Training blue

Use these materials to train new staff supporters

Go back: Clinician and Staff Peer Support Toolkit



Things to consider

Quick reference guide  tool

The Betsy Lehman Center created this guide with listening skills, self care ideas, information about common reactions to trauma, and more. Download the guide

Items to include in a peer supporter toolbox  tool

Clear, concise peer support policy and guidelines

Recommended supports for referral (if necessary)

Active listening techniques

Stages of response

Create a toolbox for peer supporters and make it available in a secure place online so they can reference it at any time. Be sure to include a list of other peer supporters and staff with contact information.

Example training workshop agendas  tool

Sample training presentation  tool

This presentation includes an overview of the program, data on clinician peer support, basic peer support skills, and practice scenarios. Download PowerPoint slides

Brief history of clinician support and "second victim"  tool

Stephen D. Pratt, M.D., gives a presentation during virtual peer support training about the science and history of clinician peer support programs. Watch the video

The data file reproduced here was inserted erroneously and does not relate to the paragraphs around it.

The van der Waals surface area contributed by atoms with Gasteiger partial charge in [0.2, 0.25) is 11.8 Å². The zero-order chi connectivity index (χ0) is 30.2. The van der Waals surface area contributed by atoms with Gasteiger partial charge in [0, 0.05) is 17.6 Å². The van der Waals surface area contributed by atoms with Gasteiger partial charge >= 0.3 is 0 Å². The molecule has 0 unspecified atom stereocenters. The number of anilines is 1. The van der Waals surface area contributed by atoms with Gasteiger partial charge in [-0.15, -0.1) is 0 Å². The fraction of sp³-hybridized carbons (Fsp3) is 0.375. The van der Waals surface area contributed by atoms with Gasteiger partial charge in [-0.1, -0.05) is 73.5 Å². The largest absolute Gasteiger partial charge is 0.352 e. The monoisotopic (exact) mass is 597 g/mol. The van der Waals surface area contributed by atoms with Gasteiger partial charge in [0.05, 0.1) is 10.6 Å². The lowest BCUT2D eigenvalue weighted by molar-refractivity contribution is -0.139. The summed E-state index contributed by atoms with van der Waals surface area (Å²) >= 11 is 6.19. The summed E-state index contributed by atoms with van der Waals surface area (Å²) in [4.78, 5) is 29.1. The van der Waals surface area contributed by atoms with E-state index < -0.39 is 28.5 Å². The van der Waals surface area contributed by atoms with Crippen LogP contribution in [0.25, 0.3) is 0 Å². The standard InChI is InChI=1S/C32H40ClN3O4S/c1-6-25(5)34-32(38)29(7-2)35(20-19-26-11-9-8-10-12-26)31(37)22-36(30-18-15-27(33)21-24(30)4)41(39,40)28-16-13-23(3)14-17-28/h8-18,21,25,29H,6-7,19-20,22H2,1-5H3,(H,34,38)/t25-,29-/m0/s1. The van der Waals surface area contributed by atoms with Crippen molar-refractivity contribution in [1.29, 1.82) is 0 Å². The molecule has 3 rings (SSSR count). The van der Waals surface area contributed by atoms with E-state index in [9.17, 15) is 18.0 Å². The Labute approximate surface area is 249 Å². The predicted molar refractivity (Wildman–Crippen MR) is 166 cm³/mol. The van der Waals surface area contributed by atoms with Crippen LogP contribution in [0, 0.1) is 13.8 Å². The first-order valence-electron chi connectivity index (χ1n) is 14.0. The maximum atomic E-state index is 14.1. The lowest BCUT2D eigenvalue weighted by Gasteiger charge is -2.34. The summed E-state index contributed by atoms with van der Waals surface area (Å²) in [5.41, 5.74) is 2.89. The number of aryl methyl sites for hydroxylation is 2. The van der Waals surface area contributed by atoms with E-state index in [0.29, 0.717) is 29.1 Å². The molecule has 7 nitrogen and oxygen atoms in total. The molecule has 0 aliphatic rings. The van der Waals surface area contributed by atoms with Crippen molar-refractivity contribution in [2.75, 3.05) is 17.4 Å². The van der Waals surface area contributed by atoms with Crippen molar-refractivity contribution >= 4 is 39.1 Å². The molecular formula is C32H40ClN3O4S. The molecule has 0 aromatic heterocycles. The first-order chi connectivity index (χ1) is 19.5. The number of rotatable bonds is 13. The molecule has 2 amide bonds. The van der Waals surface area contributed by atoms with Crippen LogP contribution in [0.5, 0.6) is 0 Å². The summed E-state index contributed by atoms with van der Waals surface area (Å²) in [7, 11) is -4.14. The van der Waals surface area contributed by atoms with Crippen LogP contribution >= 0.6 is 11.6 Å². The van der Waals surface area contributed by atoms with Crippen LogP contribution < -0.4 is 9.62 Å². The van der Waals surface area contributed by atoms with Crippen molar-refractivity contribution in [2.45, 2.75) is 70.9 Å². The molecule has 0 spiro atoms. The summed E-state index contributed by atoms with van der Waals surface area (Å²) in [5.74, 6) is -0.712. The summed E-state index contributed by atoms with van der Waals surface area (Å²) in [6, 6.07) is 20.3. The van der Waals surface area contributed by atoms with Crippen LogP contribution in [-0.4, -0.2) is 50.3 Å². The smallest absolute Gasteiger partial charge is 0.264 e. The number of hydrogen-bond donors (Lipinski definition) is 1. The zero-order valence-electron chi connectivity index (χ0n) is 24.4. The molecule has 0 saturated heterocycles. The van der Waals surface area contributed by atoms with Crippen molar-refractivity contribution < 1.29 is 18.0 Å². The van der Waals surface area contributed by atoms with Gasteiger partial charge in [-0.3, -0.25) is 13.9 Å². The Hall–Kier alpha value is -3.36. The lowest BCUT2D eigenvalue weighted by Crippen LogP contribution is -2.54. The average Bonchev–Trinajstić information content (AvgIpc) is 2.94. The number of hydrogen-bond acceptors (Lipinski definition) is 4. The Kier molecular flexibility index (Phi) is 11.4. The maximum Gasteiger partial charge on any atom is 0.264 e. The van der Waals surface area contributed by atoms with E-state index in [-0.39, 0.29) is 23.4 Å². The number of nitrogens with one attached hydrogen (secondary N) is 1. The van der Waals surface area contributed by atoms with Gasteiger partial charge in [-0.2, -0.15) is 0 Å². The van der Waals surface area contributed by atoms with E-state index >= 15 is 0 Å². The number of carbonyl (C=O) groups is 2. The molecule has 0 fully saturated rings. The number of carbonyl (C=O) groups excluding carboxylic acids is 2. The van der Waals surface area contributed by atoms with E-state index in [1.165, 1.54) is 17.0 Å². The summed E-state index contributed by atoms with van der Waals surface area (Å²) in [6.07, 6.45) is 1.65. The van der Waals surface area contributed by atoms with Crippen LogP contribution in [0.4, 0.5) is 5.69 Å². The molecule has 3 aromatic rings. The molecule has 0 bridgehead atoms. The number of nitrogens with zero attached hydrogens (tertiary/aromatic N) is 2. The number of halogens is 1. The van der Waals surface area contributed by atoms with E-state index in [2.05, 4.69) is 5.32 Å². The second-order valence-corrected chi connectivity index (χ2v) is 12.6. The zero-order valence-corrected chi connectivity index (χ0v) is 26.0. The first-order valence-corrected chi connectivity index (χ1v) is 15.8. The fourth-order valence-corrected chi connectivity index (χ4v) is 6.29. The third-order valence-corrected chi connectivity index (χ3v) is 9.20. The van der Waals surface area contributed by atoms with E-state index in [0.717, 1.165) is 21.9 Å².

In-person training seating arrangement  tool

When possible during in-person training sessions, avoid seating supervisors at the same table as their staff. This will help encourage honest and open conversations. View example seating arrangement

Post-training survey  tool

Create a short survey to get feedback for improvements on your training, or to test participants’ knowledge of the materials covered. Download the sample survey

Training videos  tool

These videos walk you through the steps of a peer support interaction, from introducing yourself as a peer supporter to talking about the event and offering coping strategies. Watch the videos

Supporting clinicians immediately after an event  TOOL

These videos show the impact of support for clinicians prior to communication following an adverse event or medical error. 

It’s important to provide support to the clinician prior to initial communication with the patient and family about what may have happened.